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American Apparel's former CEO talks about the end of the iconic brand

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LOS ANGELES, CA - JANUARY 17:  A sign is posted on the exterior of an American Apparel retail store on January 17, 2017 in Los Angeles, California. American Apparel has begun laying off 2,400 workers at their factories in Southern California as the company preapres to shutter its 110 retail stores over the next few months. The American Apparel brand and a portion of the manufacturing equioment was sold in a bankruptcy court auction to Canadian clothier Gildan Activewear for $88 million.  (Photo by Justin Sullivan/Getty Images)
Justin Sullivan/Getty Images
A sign is posted on the exterior of an American Apparel retail store on January 17, 2017 in Los Angeles, California.

Dov Charney, who separated from the company in 2014, talks about the conditions surrounding his ouster and factors that went into the company's downfall.

It was a great LA success story: A company making clothes here that could compete with cheap imports. 

But now, it looks like curtains for American Apparel.

The brand has been sold in a bankruptcy auction, laying off roughly 2,400 workers. It will close facilities in Downtown LA, South Gate and Garden Grove.

What happened? 

For one view, Take Two reached Dov Charney, the founder of American Apparel who separated from the company in 2014.

During the interview with Take Two's Libby Denkmann, Charney talked about the conditions surrounding his ouster and some of the factors that went into the company's downfall.

Interview highlights

What ended up being American Apparel's undoing and led to your departure?

American Apparel failed because of corruption and incompetence. The company was hijacked by financial forces and it was destroyed. This was a company that was the pride of the worldwide apparel industry. It was the first company that was able to generate serious cash flow ... This company was a huge success, and at the same time, we were able to pay living wages to our workers. 

Then, someone had the great idea that the company should be sold. I was offered $100 million dollars for my stake in American Apparel. I called my mother and I called my father and I said, "Mom, Dad, I don't want to sell the company, I love this company, but I'm passing up some serious money and I want to build it for the rest of my career." 

A few week later, there was an annual meeting ... and I voted for three board members, who collaborated with two others, total of give, and they said "Either give us the voting rights to your stock, or we're going to fire you with cause and create a media firestorm."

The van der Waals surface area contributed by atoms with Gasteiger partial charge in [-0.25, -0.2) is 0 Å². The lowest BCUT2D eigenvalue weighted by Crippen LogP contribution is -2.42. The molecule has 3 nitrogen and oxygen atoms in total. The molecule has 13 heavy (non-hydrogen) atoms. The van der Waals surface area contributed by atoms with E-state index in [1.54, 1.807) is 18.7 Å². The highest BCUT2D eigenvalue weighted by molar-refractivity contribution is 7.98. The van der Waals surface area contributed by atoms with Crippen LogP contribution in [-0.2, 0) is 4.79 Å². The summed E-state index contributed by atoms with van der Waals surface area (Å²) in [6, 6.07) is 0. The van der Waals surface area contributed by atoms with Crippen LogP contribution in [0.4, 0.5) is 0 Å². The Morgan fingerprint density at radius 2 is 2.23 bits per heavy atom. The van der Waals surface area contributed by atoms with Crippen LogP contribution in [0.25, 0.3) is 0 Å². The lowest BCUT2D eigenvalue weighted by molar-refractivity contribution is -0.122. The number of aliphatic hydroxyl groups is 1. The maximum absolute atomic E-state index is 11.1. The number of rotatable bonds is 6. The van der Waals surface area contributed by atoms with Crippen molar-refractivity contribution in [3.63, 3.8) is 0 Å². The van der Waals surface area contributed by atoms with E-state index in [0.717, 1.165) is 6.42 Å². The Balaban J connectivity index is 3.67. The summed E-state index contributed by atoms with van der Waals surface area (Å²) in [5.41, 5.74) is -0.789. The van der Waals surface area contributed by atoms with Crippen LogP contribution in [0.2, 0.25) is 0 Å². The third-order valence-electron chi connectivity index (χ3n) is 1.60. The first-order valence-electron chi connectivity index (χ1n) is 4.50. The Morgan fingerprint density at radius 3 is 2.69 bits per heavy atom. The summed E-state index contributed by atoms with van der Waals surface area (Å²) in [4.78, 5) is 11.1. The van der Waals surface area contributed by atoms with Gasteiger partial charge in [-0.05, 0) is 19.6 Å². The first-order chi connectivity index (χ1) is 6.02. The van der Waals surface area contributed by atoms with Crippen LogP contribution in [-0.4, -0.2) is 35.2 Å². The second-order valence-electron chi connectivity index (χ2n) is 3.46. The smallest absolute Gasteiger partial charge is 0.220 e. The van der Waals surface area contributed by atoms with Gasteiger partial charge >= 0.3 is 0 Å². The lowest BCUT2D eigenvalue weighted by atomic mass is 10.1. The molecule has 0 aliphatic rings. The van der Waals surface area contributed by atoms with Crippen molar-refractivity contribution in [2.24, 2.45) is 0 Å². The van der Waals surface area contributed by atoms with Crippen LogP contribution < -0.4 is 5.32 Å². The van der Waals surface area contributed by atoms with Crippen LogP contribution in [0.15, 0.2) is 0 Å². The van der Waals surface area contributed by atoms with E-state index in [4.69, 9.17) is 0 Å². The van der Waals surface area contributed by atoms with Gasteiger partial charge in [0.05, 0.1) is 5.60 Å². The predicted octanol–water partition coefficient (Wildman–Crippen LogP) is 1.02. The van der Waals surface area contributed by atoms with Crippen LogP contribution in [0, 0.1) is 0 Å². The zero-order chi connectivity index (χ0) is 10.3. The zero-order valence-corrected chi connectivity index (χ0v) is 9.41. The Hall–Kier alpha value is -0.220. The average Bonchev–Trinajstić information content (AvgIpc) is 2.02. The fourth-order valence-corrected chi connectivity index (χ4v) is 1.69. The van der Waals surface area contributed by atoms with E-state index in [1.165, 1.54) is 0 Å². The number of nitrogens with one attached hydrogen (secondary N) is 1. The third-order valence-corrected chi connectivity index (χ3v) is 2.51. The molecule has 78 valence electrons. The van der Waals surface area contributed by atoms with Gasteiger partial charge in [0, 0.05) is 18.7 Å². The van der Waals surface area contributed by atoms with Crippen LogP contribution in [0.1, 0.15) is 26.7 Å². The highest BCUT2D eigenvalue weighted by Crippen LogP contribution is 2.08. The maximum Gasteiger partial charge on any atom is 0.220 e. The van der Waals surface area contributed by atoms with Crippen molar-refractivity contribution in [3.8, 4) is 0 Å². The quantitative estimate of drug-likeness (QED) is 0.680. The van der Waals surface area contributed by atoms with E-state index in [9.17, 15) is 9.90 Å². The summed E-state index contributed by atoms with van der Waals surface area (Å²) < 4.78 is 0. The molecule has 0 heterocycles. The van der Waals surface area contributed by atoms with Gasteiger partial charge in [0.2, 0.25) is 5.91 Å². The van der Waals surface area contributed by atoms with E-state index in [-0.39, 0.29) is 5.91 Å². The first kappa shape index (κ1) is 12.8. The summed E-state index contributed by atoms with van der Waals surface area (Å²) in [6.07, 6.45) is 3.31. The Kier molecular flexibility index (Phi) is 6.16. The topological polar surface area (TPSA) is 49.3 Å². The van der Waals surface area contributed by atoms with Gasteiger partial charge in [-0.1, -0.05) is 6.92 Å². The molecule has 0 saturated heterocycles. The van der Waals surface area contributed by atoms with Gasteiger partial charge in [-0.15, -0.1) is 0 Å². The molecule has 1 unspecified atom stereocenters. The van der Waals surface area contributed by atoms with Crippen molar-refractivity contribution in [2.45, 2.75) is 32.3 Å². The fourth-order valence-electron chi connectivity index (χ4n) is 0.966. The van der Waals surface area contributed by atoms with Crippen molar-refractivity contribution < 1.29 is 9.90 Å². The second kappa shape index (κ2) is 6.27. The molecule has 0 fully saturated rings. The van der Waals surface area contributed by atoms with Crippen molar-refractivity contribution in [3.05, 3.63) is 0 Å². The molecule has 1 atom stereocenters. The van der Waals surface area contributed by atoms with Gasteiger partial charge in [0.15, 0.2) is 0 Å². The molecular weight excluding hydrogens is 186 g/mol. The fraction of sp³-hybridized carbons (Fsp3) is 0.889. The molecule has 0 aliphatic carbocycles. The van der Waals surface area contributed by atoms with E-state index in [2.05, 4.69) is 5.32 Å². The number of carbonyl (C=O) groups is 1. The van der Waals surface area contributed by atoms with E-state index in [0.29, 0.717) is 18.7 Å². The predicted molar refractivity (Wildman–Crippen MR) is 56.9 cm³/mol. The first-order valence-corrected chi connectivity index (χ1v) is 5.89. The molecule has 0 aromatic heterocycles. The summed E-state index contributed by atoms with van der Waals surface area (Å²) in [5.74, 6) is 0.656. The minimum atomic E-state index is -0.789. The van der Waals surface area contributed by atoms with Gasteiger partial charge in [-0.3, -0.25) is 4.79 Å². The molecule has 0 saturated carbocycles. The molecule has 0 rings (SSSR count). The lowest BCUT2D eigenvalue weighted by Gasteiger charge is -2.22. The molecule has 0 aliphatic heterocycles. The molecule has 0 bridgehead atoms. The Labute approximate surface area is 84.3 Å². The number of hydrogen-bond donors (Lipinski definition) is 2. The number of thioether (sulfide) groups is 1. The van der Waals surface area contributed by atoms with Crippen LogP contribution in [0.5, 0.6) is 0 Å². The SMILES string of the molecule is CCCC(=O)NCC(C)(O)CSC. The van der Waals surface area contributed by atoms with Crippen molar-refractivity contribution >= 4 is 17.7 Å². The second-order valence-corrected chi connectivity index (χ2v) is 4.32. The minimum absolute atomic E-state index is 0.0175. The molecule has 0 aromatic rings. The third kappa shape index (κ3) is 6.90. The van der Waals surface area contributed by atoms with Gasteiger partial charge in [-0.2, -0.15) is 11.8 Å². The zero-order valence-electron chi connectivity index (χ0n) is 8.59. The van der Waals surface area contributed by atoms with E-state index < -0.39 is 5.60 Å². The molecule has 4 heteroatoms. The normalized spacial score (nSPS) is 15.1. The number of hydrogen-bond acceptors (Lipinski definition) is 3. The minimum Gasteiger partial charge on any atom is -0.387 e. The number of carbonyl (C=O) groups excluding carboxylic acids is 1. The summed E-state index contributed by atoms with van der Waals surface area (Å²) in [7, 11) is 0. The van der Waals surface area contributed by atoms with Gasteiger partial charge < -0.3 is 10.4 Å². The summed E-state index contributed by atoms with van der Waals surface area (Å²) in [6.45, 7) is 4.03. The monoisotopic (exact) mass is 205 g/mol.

And they ended up forcing you out. Part of what the board pointed to was a flurry of sexual harassment allegations against you ...

There was no flurry. That's fake news.

None of these have been proven in court, but a number have been settled.

I'd like to say something. There was no flurry of sexual harassment lawsuits. There haven't been any sexual harassment allegations since January of 2011. 2012 went by, I was rehired. The company disclosed ... that the sexual harassment lawsuits were frivolous and were baseless. This was all signed by the board members that were purported to oust me.

Some might say there were other issues, sexual harassment allegations aside, and that the board was trying to save the company. Do you believe you could have turned American Apparel around, if given the chance?

The company was performing, it was turned around. There was no indication that we couldn't afford the debt that we had. In fact, we were able to raise $30 million dollars 40 days prior to my ousting by way of a security sale. We were performing, we had the cash to perform, we were generating cash flow, this was a huge success ... there was no issue relating to the debt. That's a fiction. The flurry of sexual harassment lawsuits, that's a fiction. 

Do you feel like when you left, the 'cool factor' was gone?

It's not about the cool factor. They completely disemboweled the company ...  They ended up changing how the company was doing business. They put in all these consultants. They fired creatives that I had cultivated for a decade. They removed the entire ethos of the company. 

The second part of this conversation with Dov Charney will air on Wednesday. He speaks about the possible future of his new company and if he'll be recruiting laid-off American Apparel workers.

Click the blue player above to hear the interview.

*Note: The audio posted is extended from the originally aired conversation. This interview was also edited for clarity.

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